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//Is It Ok to Drink Non-Alcoholic Beers Such as O’Doul’s While in Recovery?

Is It Ok to Drink Non-Alcoholic Beers Such as O’Doul’s While in Recovery?

O’Doul’s, a near-beer, produced by Anheuser Busch, is considered by state and federal regulations to be a non-alcoholic drink. It has a reported 0.4% alcoholic content level. In the scheme of alcoholic beverages, this level is considered low. Federal levels consider 0.5% alcohol content to be defined as an alcoholic beverage.

In a 2010 study conducted in Germany, participants were asked to consume 2.5 liters of non-alcoholic beer or near-beer. Researchers were interested in seeing if urine and blood samples would come out positive for the presence of ethyl glucuronide (EtG) and EtS (ethyl sulphate) both used as markers for the presence of alcohol.(https://www.ncbi.nlm.nih.gov/pubmed/20457499)

EtG, a biomarker is produced when alcohol is metabolized. EtG remains in the body at detectable levels for up to 80 hours. EtS also a marker reflects recent consumption of alcohol. Both of these markers are found in the blood and urine after consumption of near-beer beverages.

What are Near Beer or Non-Alcoholic Beers Such as O’Doul’s

Using non-alcoholic drinks dates back to Roman and Greek times. And like other alcoholic beverages, they were consumed instead of water for health reasons. For the most part, water was not purified and carried germs. People, including infants, drank alcohol and these other drinks as a means of avoiding illness. For example, sugar, water, and vinegar infused with herbs and honey was a drink for the lower classes. Vinegar in water was used to stave off dysentery and fever.

According to Webster’s online dictionary: near-beer is any of various malt liquors considered nonalcoholic because they contain less than a specified percentage of alcohol.

The process by which non-alcoholic beer is produced can further clarify the definition. The creation of these beers (standard, light and non-alcoholic) begins with the same process. The malt is mashed and boiled with hops. Then it is cooled and bottled. Ultimately, to create a near-beer, such as O’Doul’s, the alcohol must continue to be processed and eliminated. It is again heated, however, this fundamentally destroys the tastes. There are now new ways of purifying the alcohol and returning the flavor.

Today, the reasons for drinking non-alcoholic beer are those other than polluted water. The most obvious ones are pregnancy and the need to avoid alcohol for a variety of health reasons.

The question then, for people who are in recovery remains, can you safely drink non-alcoholic beer?

Why Drink O’Doul’s or Other Non-Alcoholic Beers?

Should someone in recovery from alcohol or substance abuse drink O’Doul’s? This is a topic that is hotly debated in the rooms of Alcoholics Anonymous (AA). For some, anything that has the hint of alcohol in it, even a dish that contained alcohol during cooking, is off-limits. The argument is based on the concept of triggering and relapse.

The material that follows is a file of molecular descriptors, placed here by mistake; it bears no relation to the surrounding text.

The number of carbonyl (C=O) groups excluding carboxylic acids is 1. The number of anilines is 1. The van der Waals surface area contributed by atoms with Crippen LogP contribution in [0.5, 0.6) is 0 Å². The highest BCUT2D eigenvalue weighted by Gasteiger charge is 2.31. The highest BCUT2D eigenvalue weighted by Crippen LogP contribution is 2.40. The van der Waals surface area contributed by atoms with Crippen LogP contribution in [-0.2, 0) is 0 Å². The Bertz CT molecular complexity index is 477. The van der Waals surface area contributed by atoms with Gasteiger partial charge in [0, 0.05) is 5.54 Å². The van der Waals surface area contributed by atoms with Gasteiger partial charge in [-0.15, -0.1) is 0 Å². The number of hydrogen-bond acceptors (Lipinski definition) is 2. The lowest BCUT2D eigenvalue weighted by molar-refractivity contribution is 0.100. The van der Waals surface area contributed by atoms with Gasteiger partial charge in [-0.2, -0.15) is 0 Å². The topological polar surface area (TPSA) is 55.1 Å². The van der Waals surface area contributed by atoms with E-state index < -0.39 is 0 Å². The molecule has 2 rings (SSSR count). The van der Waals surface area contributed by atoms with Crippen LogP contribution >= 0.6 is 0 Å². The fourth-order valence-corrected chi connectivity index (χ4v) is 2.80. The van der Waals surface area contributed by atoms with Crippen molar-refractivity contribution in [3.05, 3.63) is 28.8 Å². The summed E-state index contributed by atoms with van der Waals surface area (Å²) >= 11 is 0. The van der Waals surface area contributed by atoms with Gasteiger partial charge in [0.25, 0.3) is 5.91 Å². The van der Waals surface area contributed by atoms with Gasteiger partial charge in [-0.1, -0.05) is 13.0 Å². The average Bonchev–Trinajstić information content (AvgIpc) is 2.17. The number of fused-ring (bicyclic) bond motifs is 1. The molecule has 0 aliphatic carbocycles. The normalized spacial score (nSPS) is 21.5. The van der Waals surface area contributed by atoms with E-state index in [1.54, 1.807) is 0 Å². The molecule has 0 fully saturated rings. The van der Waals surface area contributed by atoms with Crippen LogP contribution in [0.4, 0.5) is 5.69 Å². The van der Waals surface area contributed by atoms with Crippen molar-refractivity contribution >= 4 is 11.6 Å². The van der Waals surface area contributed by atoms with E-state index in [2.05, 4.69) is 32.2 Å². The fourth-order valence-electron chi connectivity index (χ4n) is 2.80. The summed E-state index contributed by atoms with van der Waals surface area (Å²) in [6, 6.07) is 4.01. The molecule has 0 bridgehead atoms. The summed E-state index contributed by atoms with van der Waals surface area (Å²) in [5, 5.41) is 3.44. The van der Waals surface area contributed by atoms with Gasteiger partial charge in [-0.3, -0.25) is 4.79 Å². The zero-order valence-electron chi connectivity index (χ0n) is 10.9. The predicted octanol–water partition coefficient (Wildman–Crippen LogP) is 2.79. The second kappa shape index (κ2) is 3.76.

When a person in recovery from alcoholism is triggered, it means that something whether it be a person, place or feeling, has heightened their old coping mechanisms. Triggers can take a person back to a past event,  a traumatic experience, a time when emotions were difficult to manage. Such a trigger is not necessarily linked to present reality, but triggers are powerful and resurface cravings, urges, and self-destructive thinking.

For people in recovery, the rituals around drinking can be triggered by drinking non-alcoholic beverages. They can even be triggered by the glass used to contain the beer, for example. For those who are new to recovery, such triggers can bring back the desire to drink or intensify it, despite treatment, meetings and the negative consequences suffered during active alcoholic days.

Once a person is triggered, they are in danger of relapsing. Relapse depends on one’s mental, emotional, the spiritual state of health as well as their ability to speak honestly about the trigger, the craving, and the thought process.

For those readers who are not sure about how much alcohol can affect the mind or the body, below is an example. Here is a link that allows you to enter your information and compare the results with what you thought may have been a small amount of alcohol. https://www.healthstatus.com/perl/calculator.cgi

Calculating the Impact of Alcoholic

Blood Alcohol Content (BAC) Results

Using the following example: age 37, female, weight 115 lbs, consuming 4 -12 oz light beers over 6 hours the following effects will occur:

  • Blood alcohol concentration will be estimated at 0.06.

The information below provides other effects associated with BAC levels:

  • .03 to .12
    Feeling of increased confidence, sense of daring, look flushed or red in the face and trouble with fine actions, such as writing.
  • .09 to .25
    Trouble seeing or focusing, slow reactions, sleepy, stumble often or lose balance easily.
  • .18 to .30
    Confusion, dizziness, slurred speech and lack of muscle coordination.
  • Above .25
    Serious health issues, including death.

The BAC ranges overlap in the information above because the effects that alcohol have will be different for different people, depending on their metabolism, overall health, medications, etc.

If you are in recovery, it may be best to avoid any non-alcoholic beverages including O’Doul’s. There is an expression in twelve-step programs; once you put down the drink and drug, you must change everything else. Sometimes that means people who drink, places where you drank and situations where you participated in drinking.

2018-02-19T13:14:04+00:00 February 19th, 2018|Recovery|